A Man of Parts

A Man of Parts

David Lodge’s latest novel, A Man of Parts, truly displays his academic intellect and his light-hearted, down-to-earth, and often humorous style of fiction. Following the life of the writer H. G. Wells from beginning to end, A Man of Parts is a great read for everyone, regardless of whether you are interested in literature or not. Lodge’s passion for this era, also shown in Author, Author which follows the life of Henry James, is combined with his easy-to-read style and makes the 500 pages fly by.


Having just learned that he is dying, H. G. Wells is on the brink of exhaustion after his turbulent and scandalous life, spanning both world wars. He turns to the solace of his memories and, with the help of Lodge’s narration, we go on the journey through his life with him. What really makes this a good piece of fiction rather than just an academic biography is Lodge’s innovative use of a journalistic interview that Wells imagines himself having, and large chunks of the novel are told like this. Although Lodge’s admiration for H. G. Wells becomes progressively clearer during the novel, the “interviewer” doesn’t just question Wells about his life but often openly subjects him to scathing and humorous criticism. These sections are, for me, the strongest parts of the novel and really make for an engaging read.


What I would say, however, is that at times A Man of Parts can become a little too dense with novel extracts. Whilst the aim of Lodge is clearly to create a biography of Wells, he is also aiming that biography at a market which reads fiction, and some of the denser paragraphs detailing Wells’s political actions or his plethora of published works can be alienating. Wells’s lectures during his association with the Fabian Society, which worked towards establishing socialism in Britain, may be fascinating for an academic, but do little for readers wanting fiction.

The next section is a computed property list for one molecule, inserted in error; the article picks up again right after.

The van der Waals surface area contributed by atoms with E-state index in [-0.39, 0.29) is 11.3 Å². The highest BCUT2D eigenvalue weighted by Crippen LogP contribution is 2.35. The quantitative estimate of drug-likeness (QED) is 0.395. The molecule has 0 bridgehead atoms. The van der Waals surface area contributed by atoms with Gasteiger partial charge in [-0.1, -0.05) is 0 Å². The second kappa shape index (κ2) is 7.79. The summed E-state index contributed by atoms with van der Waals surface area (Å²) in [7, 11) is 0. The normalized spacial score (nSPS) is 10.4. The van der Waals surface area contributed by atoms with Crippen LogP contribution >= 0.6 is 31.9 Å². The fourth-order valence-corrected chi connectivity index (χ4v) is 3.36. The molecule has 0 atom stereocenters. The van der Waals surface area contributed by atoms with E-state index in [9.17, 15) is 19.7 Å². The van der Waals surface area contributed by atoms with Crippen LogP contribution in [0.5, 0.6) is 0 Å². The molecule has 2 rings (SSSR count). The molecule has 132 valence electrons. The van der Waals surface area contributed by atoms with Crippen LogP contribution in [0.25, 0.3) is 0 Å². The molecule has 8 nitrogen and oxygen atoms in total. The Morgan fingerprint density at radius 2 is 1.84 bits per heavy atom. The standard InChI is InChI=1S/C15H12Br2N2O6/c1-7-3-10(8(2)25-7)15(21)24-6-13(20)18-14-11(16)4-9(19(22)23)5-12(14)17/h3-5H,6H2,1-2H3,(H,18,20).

Having said that, the end of the novel is worth waiting for. Being a biography, it is obvious what the end is going to be, but Lodge’s sudden switch to another character’s viewpoint, namely Wells’s former mistress Rebecca West, really creates an empathetic ending. H. G. Wells may have had his share of scandals and may not be the most celebrated of literary authors, but Lodge’s A Man of Parts gives Wells the space that he clearly deserves and acts an eye-opener to the general public – as well as being a great novel.

by Julia Molloy

by for www.femalefirst.co.uk
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